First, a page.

An overhaul of the district’s career education programs seeks to make classes more challenging and put career-track students on the path to higher ed, but many schools have lost programs, and fewer students are participating overall.
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I think this is good if it makes it more difficult for people to become teachers as there are so many mediocre teachers already. It is my hope this will inhibit them. Though it might just be more...
that any program that requires just a few days of training isn't all that. IB is this decade's "New Math."
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For the Record: Teacher layoff and recall rights
Today’s Illinois Supreme Court ruling likely has put to rest a nearly two-year legal battle between CPS and the Chicago Teachers Union over layoffs of tenured teachers.
The court found that tenured teachers in Chicago don’t have the right to preferential re-hiring if they are laid off for economic reasons. Of the more than 1,200 teachers affected by the summer 2010 layoff, the several hundred who were not re-hired will not be eligible for back pay or preferential job placement.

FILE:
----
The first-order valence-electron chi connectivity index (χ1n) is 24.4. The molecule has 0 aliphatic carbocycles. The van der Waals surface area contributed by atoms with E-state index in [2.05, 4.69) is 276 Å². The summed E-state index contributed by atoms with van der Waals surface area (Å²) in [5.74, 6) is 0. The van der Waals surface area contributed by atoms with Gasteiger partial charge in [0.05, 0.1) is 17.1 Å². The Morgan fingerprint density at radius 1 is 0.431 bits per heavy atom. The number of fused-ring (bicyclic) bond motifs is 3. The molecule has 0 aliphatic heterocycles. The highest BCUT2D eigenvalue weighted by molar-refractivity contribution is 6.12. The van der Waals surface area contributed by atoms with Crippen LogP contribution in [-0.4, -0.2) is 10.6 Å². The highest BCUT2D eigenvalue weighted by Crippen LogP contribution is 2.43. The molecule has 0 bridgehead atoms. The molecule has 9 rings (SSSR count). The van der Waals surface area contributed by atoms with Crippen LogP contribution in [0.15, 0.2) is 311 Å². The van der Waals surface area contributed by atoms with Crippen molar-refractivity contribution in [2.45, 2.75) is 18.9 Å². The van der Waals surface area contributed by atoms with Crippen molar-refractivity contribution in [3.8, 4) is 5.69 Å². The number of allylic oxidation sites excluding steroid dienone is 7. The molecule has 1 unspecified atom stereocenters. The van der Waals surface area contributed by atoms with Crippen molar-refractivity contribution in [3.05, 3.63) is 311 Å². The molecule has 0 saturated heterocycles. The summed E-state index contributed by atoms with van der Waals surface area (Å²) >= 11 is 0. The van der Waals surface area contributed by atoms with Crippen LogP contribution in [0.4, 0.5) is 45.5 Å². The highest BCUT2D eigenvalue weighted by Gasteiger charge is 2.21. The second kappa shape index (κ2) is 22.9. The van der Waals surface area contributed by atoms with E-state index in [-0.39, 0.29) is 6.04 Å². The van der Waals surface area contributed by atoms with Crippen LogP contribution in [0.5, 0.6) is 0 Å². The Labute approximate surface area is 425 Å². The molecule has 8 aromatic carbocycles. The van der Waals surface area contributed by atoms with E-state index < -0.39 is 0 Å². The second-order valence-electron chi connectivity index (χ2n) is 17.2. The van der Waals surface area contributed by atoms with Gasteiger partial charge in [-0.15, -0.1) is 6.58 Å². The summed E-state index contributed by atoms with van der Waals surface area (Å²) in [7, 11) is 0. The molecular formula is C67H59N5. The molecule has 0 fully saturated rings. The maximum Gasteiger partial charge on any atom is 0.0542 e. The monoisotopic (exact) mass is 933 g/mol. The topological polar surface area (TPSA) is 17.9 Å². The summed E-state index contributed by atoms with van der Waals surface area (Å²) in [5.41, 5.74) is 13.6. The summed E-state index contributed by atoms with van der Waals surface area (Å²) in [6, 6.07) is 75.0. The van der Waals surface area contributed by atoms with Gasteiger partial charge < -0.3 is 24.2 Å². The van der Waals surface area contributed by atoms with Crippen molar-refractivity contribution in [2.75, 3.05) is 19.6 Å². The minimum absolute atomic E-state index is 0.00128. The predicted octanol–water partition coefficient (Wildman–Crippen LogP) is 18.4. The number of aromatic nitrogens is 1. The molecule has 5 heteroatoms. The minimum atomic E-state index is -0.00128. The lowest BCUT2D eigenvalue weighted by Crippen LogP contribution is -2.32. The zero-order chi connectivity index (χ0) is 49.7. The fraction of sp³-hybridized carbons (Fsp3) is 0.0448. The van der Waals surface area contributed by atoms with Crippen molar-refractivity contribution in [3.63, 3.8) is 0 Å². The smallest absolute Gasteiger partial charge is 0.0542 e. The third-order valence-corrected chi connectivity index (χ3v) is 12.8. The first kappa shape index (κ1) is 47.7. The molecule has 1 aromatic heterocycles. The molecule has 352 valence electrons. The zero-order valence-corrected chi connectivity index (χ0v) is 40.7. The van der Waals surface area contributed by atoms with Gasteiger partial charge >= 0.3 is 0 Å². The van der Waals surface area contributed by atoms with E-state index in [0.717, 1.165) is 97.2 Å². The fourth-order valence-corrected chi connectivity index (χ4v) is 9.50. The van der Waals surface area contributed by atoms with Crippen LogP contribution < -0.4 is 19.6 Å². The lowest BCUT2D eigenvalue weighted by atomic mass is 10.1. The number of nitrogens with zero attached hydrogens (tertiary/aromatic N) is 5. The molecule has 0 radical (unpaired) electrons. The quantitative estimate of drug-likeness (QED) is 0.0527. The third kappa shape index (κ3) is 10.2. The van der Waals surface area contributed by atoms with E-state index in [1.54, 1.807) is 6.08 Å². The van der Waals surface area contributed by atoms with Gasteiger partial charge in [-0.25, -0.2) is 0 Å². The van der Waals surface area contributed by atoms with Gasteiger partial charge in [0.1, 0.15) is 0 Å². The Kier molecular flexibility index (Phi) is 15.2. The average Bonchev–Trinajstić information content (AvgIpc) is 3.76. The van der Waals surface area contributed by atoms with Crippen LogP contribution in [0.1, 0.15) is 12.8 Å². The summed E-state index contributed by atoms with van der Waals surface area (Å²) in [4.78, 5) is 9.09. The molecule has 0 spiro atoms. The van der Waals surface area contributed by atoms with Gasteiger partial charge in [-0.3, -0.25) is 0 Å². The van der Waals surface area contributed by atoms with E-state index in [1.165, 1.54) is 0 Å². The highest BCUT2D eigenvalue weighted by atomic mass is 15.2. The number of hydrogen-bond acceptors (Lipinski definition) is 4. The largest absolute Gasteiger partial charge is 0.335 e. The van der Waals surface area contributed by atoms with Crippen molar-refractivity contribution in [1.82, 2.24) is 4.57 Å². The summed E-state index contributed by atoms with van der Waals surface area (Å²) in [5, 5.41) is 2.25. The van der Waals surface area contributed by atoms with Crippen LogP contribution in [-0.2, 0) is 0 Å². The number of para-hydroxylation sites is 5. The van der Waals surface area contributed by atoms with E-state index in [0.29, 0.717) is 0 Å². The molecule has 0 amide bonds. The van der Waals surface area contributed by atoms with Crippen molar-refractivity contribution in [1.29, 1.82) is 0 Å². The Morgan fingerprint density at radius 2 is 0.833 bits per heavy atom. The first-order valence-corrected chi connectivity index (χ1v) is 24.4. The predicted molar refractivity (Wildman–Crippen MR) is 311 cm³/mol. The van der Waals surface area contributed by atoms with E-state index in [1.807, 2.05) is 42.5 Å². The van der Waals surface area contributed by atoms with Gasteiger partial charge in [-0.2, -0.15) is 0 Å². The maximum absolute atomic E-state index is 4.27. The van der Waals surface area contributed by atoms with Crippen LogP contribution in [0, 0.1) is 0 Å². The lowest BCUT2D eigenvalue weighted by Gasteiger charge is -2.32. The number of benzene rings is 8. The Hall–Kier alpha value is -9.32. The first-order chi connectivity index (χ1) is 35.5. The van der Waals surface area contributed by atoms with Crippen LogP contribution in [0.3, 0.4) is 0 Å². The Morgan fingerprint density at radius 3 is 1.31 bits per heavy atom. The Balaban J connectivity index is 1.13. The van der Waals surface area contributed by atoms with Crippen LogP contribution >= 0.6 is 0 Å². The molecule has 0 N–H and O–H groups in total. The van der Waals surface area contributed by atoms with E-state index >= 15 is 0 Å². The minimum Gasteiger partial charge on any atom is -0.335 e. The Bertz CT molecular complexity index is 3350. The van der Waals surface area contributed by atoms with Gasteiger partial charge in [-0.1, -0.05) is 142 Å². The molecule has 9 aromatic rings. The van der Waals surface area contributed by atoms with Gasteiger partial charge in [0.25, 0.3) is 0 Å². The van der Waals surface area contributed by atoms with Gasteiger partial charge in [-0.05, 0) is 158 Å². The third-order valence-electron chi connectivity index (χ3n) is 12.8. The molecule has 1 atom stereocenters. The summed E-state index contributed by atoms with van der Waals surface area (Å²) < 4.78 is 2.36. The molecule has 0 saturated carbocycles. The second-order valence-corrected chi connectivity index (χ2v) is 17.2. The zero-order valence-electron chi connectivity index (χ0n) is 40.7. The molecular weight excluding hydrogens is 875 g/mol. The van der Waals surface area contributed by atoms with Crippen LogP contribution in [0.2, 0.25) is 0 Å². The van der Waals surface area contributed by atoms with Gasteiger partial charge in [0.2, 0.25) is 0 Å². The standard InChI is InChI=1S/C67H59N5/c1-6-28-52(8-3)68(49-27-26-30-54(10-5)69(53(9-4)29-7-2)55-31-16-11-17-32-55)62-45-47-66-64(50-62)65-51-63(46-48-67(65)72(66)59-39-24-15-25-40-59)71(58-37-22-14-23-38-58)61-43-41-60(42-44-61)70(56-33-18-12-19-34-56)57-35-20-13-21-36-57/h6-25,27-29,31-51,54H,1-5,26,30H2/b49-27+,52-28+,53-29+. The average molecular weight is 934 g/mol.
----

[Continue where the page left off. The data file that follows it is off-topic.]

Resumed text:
More broadly, the ruling means greater discretion for principals in staffing their schools.
The court cited provisions of the 1995 law that gave the mayor unfettered control of the school system.
“The 1995 amendment reflects a clear legislative intent to change the statutory rights of tenured teachers in a layoff,” the majority opinion states. (In the rest of the state, teachers still have a right to recall.)
As the court interpreted it, the law gives CPS the authority to factor in teacher performance, as it did when then-CEO Ron Huberman announced in June 2010 that “unsatisfactory” teachers would be laid off first.
The district also gets to decide whether – if at all – to create a procedure for recalling laid-off teachers.
Chicago Public Schools officials praised the court ruling, saying in a statement that it “upheld school reforms that empower principals to make hiring decisions that are in the best interests of their students to boost academic achievement during a time when too many students in our system are struggling.”
The Chicago Teachers Union slammed the ruling, calling the fact that the law treats Chicago different from the rest of the state an example of “Chicago’s separate and unequal practices.”
Under the current CTU contract, teachers who are laid off for non-economic reasons, namely school turnarounds and declining student populations, will continue to get the first shot at jobs that come open in CPS.
But the contract expires June 30, and it’s anyone’s guess whether the next contract will include that provision.